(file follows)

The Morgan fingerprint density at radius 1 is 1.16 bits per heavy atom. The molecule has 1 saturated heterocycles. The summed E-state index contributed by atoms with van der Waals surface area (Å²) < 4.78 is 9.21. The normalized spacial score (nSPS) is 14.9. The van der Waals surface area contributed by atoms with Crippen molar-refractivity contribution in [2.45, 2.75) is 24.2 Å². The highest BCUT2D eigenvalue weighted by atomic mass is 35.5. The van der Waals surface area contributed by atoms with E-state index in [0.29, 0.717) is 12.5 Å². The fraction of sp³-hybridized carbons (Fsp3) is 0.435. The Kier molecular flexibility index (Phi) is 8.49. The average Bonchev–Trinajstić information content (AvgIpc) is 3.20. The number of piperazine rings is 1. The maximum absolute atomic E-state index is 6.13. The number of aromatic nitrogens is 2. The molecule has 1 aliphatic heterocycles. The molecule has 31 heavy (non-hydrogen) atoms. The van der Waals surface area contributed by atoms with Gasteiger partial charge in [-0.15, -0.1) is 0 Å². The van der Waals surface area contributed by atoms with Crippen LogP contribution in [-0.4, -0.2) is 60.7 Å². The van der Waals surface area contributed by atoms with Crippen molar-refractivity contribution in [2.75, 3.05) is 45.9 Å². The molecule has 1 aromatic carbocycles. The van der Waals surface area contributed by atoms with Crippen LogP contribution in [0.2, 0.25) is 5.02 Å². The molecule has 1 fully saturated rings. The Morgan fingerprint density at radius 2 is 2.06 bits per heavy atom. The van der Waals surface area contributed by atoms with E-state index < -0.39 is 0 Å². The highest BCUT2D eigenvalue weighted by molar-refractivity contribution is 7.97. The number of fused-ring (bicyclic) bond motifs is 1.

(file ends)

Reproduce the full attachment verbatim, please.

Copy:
The Morgan fingerprint density at radius 1 is 1.16 bits per heavy atom. The molecule has 1 saturated heterocycles. The summed E-state index contributed by atoms with van der Waals surface area (Å²) < 4.78 is 9.21. The normalized spacial score (nSPS) is 14.9. The van der Waals surface area contributed by atoms with Crippen molar-refractivity contribution in [2.45, 2.75) is 24.2 Å². The highest BCUT2D eigenvalue weighted by atomic mass is 35.5. The van der Waals surface area contributed by atoms with E-state index in [0.29, 0.717) is 12.5 Å². The fraction of sp³-hybridized carbons (Fsp3) is 0.435. The Kier molecular flexibility index (Phi) is 8.49. The average Bonchev–Trinajstić information content (AvgIpc) is 3.20. The number of piperazine rings is 1. The maximum absolute atomic E-state index is 6.13. The number of aromatic nitrogens is 2. The molecule has 1 aliphatic heterocycles. The molecule has 31 heavy (non-hydrogen) atoms. The van der Waals surface area contributed by atoms with Gasteiger partial charge in [-0.15, -0.1) is 0 Å². The van der Waals surface area contributed by atoms with Crippen LogP contribution in [-0.4, -0.2) is 60.7 Å². The van der Waals surface area contributed by atoms with Crippen molar-refractivity contribution in [2.75, 3.05) is 45.9 Å². The molecule has 1 aromatic carbocycles. The van der Waals surface area contributed by atoms with Crippen LogP contribution in [0.2, 0.25) is 5.02 Å². The molecule has 1 fully saturated rings. The Morgan fingerprint density at radius 2 is 2.06 bits per heavy atom. The van der Waals surface area contributed by atoms with E-state index < -0.39 is 0 Å². The highest BCUT2D eigenvalue weighted by molar-refractivity contribution is 7.97. The number of fused-ring (bicyclic) bond motifs is 1.